Home Media Server Download

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A few months ago my dad gave me a spare computer and after a bit of research I set out on creating a home media server. A couple of weeks later I realized this wasn't just a project, it was a full-blown hobby.

After a ton of trial and error and a couple of hard drive wipes later, I've finally achieved a setup that I am truly happy with.

My goal here is to document as much of it as possible, and be as available as I can in the comments here so I can help out anyone else starting their home server adventure!

By the end of this guide, you will have a server that lets you access your media wherever you want, automatically grabs movies and tv shows when they are requested via a web UI and is optimized for seeding.

Prerequisites

While all of the services we install will be running in Docker, this setup expects you are using Ubuntu 18.04. You can follow along, but when I start talking about mounting hard drives and writing bash scripts you may have to figure stuff out on your own!

Table of Contents

I. The Stack

II. Tips for managing your hard drives

III. Installing mhddfs (patched)

IV. Mounting Multiple Drives as One

V. Installing Docker

VI. Plex Config

VII. Transmission Config

VIII. Jackett Config

IX. Sonarr & Radarr Config

X. Ombi Config

Here's the stack we'll be using. There will be a section describing the installation and configuration for each one of these :)

Docker lets us run and isolate each of our services into a container. Everything for each of these services will live in the container except the configuration files which will live on our host.

Plex is a 'client-server media player system'. There are a few alternatives, but I chose Plex here because they have a client available on nearly every platform.

Transmission is a torrent client. I used to use Deluge but honestly found it pretty buggy and unreliable. Transmission also lets you easily run bash scripts whenever a torrent finishes which is huge.

Jackett is a tool that Sonarr and Radarr use to search indexers and trackers for torrents

Sonarr is a tool for automating and managing your TV library. It automates the process of searching for torrents, downloading them then 'moving' them to your library. It also checks RSS feeds to automatically download new shows as soon as they're uploaded! Radarr Is a fork of Sonarr that does all the same stuff but for Movies

Ombi is a super simple web UI for sending requests to Radarr and Sonarr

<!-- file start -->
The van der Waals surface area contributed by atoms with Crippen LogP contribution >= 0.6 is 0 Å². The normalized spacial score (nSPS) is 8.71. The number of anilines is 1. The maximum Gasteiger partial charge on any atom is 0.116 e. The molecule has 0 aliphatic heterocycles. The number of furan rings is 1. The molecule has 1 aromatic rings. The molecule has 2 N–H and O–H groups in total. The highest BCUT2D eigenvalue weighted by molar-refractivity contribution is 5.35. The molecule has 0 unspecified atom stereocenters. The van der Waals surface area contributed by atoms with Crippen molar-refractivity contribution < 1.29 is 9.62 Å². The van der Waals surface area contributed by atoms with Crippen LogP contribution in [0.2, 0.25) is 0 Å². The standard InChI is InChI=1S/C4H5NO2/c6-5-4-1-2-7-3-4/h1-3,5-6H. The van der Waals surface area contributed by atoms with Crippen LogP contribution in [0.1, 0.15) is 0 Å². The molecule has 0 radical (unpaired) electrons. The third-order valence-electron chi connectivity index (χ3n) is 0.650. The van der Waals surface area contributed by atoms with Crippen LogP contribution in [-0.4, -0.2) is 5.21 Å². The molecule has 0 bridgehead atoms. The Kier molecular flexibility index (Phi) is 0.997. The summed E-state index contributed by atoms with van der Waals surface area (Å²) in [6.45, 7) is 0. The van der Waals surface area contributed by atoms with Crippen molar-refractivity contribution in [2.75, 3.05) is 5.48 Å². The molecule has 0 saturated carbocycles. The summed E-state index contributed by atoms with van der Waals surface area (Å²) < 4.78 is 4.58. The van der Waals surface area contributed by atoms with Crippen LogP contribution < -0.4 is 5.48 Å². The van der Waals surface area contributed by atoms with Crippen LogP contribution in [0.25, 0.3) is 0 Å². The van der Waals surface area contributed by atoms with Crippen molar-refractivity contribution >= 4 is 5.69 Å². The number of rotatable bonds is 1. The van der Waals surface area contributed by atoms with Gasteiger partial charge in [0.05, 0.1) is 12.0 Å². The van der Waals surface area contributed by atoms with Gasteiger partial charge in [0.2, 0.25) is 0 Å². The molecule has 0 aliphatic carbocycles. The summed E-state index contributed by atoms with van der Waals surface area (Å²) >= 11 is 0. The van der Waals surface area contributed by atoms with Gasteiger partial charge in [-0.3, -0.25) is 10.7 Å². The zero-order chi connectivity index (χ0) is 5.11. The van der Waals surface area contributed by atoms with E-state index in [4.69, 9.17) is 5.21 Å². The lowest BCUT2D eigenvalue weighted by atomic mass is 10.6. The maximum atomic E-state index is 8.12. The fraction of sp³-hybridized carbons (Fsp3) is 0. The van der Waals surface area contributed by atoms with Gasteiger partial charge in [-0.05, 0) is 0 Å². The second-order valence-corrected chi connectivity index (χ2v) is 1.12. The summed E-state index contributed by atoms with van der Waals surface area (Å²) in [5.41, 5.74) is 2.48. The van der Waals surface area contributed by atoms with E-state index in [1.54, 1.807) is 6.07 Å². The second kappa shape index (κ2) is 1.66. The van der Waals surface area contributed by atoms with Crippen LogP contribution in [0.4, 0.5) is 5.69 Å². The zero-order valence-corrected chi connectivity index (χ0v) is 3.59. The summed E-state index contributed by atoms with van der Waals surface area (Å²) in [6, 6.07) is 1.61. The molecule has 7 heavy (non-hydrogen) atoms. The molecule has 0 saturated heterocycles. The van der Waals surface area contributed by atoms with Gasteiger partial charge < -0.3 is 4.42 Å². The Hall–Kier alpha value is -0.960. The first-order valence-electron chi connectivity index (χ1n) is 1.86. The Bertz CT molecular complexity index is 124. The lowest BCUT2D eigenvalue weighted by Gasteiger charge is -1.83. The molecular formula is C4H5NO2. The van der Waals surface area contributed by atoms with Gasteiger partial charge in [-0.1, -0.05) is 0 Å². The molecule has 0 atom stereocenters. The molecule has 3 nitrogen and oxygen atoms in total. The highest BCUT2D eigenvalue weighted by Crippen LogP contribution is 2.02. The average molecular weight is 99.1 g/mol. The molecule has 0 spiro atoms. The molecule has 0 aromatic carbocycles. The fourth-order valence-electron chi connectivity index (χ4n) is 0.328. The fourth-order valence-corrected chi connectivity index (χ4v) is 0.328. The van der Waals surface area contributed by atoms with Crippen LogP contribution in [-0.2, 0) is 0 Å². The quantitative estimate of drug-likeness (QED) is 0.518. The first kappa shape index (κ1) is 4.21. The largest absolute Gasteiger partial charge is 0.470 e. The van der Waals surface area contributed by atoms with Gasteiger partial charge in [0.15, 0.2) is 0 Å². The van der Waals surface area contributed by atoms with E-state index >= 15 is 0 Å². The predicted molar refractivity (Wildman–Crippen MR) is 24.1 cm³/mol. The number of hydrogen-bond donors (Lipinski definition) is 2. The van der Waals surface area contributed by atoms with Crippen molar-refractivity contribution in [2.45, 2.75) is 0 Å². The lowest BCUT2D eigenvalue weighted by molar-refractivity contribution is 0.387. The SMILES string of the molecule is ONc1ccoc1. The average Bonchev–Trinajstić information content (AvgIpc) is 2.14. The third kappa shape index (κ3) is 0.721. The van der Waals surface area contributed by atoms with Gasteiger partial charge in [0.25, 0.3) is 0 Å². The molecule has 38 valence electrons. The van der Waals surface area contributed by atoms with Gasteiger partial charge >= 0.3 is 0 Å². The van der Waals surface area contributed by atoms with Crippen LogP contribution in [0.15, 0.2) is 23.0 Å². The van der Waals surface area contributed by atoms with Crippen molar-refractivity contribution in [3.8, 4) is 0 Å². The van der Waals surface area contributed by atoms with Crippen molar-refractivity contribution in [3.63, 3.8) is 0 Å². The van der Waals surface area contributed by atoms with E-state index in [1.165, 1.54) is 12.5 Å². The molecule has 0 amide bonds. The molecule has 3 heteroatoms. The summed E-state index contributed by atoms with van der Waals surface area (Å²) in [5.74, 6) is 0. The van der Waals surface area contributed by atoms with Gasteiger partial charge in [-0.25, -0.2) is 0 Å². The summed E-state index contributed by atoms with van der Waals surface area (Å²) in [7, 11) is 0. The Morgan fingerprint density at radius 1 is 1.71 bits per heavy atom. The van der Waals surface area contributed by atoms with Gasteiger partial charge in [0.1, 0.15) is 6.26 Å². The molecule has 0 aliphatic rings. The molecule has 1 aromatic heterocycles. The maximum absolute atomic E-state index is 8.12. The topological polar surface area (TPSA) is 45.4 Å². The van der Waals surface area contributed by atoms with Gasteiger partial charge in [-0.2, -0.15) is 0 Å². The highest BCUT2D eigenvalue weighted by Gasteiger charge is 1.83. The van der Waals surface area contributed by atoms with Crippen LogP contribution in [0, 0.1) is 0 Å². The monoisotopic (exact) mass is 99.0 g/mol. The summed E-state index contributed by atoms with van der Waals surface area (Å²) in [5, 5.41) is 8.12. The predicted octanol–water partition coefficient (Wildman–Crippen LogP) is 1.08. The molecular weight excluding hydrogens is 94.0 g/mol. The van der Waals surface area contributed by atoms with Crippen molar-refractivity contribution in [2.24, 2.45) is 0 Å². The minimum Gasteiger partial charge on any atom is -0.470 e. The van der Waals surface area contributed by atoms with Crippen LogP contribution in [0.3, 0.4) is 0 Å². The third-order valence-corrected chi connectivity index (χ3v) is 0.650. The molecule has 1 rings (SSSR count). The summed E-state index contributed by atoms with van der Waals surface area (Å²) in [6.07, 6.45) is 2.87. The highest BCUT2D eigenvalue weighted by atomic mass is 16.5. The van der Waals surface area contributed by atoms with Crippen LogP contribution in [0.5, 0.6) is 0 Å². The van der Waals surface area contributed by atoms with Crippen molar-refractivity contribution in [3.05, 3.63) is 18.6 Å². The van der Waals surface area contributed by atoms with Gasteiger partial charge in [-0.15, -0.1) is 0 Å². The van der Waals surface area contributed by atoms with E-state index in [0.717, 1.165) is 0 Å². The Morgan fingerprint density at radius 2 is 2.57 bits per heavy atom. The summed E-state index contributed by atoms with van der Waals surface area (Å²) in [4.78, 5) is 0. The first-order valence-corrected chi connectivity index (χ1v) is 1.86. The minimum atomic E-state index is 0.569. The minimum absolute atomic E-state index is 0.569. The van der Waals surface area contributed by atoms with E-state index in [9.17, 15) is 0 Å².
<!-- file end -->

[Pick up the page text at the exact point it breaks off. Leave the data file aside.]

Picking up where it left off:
Tips for managing your hard drives

Here are some tips for how to manage your hard drives and data.

Optimizing for Ratios

I use private trackers to get my torrents, and this means I need to maintain a ratio. If you aren't familiar with this term, it basically means you should be uploading as much, if not more than you download.

The best way I've found to do this is to mount your drives directly to the machine that handles your downloads. This means you can configure Sonarr and Radarr to create hardlinks when a torrent finishes. With this enabled, a reference to the data will exist in your media directory and in your torrent directory so Transmission can continue seeding everything you download.

HDD vs SSD

Can also be written as Space vs. Reliability and Speed. I'm a freaking hoarder when it comes to media now, so I go with HDDs. This means I need to worry about my drives randomly dying.

If you roll with SSDs, I envy you and you should skip this next section!

HDD Backups vs. Redundancy

HDDs are very prone to randomly dying and you need to prepare for this. You can either set up an array of drives and use something like RAID, but you usually end up losing some space and it's not very easy to expand. I'm building my library from scratch so I want to be able to expand the space on my server as I download more media.

So instead, I mount all of my drives and then use mhddfs to treat them as one file system, and what's really cool is that it automatically fills up your drives in order.

update: I still haven't found a good way to keep backups of this data and am actually working on a way around this now.

Edit: I've gotten a lot of feedback on Reddit and it sounds like using either LVM or Mergerfs + Snapraid might be a better setup. If you are interested, check this post out by Linuxserver.io! I'll be doing that soon too :)

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mhddfs contains a bug where you can occasionally run into a segfault error when mounting your drives. You'll want to install it via the patch in this repo, but it's a bit tricky.

The docker installation method is outdated and doesn't run so you'll have to install fakeroot and run the command from the Readme.

It'll give you trouble about signing, ignore it and install the .deb package

To get your drives to mount on boot we have to edit your /etc/fstab file. Add the following lines at the end of your file and replace the drive IDs with your own.